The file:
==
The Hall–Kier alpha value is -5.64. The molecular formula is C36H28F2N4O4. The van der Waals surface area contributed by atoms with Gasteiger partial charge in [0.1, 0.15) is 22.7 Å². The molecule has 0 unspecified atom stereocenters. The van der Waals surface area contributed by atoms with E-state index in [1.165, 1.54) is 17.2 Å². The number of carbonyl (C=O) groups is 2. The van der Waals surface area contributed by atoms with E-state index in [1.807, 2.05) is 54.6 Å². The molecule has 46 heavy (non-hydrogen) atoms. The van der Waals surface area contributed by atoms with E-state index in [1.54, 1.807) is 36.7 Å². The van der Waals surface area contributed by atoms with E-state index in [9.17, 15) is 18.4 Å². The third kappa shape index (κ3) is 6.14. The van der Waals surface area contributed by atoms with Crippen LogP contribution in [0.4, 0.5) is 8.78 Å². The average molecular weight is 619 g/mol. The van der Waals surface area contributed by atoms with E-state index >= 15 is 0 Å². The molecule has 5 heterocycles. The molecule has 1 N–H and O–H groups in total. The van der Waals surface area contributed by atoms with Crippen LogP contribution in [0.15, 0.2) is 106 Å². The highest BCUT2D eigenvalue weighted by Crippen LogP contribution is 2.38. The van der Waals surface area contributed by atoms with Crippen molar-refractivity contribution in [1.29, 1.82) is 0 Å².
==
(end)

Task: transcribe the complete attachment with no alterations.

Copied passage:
The Hall–Kier alpha value is -5.64. The molecular formula is C36H28F2N4O4. The van der Waals surface area contributed by atoms with Gasteiger partial charge in [0.1, 0.15) is 22.7 Å². The molecule has 0 unspecified atom stereocenters. The van der Waals surface area contributed by atoms with E-state index in [1.165, 1.54) is 17.2 Å². The number of carbonyl (C=O) groups is 2. The van der Waals surface area contributed by atoms with E-state index in [1.807, 2.05) is 54.6 Å². The molecule has 46 heavy (non-hydrogen) atoms. The van der Waals surface area contributed by atoms with E-state index in [1.54, 1.807) is 36.7 Å². The van der Waals surface area contributed by atoms with E-state index in [9.17, 15) is 18.4 Å². The third kappa shape index (κ3) is 6.14. The van der Waals surface area contributed by atoms with Crippen LogP contribution in [0.4, 0.5) is 8.78 Å². The average molecular weight is 619 g/mol. The van der Waals surface area contributed by atoms with E-state index >= 15 is 0 Å². The molecule has 5 heterocycles. The molecule has 1 N–H and O–H groups in total. The van der Waals surface area contributed by atoms with Crippen LogP contribution in [0.15, 0.2) is 106 Å². The highest BCUT2D eigenvalue weighted by Crippen LogP contribution is 2.38. The van der Waals surface area contributed by atoms with Crippen molar-refractivity contribution in [1.29, 1.82) is 0 Å².